Majestic rot

Compelling new work by Neal T. Walsh and William Schaff
By GREG COOK  |  April 15, 2008
POWERFUL: Walsh’s The Clearing.

Providence artist Neal Walsh’s great new abstract paintings bring to mind peeling paint, rust, and cracking plaster in old mills or houses, maybe the wall in the hall of an apartment building. On view at 5 Traverse gallery — along with work by Warren’s William Schaff — they embody the romance of ruins, capturing a particularly Providence love of old buildings and their majestic rot. But they also reach toward humanity’s ancient awe of ruins from Egypt to Greece to Mexico — to Edward Hopper’s sagging Victorian homes and tired city streets.
Walsh, the gallery director at AS220, corrals these textures and moods into squares and rectangles and grids painted on canvas and plywood. Whitebreakers (2006) looks like an old white plaster wall scratched and weathered until old layers of red, green, and cream paint underneath show through. The left two-thirds of Without Notice (2008) looks as if rusty water has puddled atop some crusty crud — actually bits of pigment and gold leaf. A stained and speckled square of rumpled newspaper fills the upper right corner. Below it, Walsh painted a rectangle of yellow ochre with a crisp left edge where it overlaps the brown. Notice his careful attention to edges. Sometimes he doesn’t quite paint to the edge, so things raggedly trail off, revealing the history of his process in overlapping layers of paint. Sometimes he paints a hard stripe along the edge that asserts itself like the period at the end of a sentence.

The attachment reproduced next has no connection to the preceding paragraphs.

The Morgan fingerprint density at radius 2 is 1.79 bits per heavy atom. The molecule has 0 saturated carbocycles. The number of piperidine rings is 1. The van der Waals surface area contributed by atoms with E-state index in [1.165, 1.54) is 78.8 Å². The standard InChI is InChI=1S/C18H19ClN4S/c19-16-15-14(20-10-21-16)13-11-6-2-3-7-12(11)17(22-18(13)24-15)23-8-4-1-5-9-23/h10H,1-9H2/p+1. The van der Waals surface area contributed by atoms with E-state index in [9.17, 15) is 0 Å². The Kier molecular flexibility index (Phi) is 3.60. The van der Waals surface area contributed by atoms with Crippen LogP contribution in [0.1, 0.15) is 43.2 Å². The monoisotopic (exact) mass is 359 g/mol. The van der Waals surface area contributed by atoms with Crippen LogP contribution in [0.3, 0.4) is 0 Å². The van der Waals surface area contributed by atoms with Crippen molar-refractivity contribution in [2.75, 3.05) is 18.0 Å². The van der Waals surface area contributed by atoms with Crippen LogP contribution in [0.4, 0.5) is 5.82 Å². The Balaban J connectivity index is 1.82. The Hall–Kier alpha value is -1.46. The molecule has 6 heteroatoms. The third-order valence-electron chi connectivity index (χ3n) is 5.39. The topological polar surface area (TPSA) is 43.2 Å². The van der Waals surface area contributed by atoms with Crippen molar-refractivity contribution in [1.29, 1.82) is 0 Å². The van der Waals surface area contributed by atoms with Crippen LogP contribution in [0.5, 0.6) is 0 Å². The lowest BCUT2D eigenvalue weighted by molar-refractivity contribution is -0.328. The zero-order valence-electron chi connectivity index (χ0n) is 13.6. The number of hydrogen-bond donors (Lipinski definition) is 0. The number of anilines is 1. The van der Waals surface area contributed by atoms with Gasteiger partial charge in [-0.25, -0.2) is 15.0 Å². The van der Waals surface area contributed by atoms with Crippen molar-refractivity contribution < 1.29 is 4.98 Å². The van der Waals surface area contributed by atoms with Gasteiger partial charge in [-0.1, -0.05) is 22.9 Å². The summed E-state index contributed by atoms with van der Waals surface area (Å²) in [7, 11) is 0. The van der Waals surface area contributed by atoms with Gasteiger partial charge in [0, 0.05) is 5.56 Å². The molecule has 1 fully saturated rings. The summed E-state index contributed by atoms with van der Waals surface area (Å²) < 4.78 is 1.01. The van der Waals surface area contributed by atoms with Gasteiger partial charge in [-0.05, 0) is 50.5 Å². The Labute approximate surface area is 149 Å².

These are slow-burn, elegantly composed, meditative abstractions by an artist clearly in full command of his craft. My only hesitation is, could they be too tasteful? Walsh’s style is rooted in American abstract painting of the ‘40s to ’60s. He tells me that one inspiration is Matt McCormick’s 2001 documentary film The Subconscious Art of Graffiti Removal, which half-jokingly compares the patchwork shapes of painted-over graffiti to Mark Rothko paintings. Walsh’s stripes recall Barnett Newman and Richard Diebenkorn. (For Walsh, the lines and sections symbolize the transitions and divisions between one part of your life and the next.) A grid brings to mind Agnes Martin.

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  Topics: Museum And Gallery , Painting, Visual Arts, Edward Hopper,  More more >
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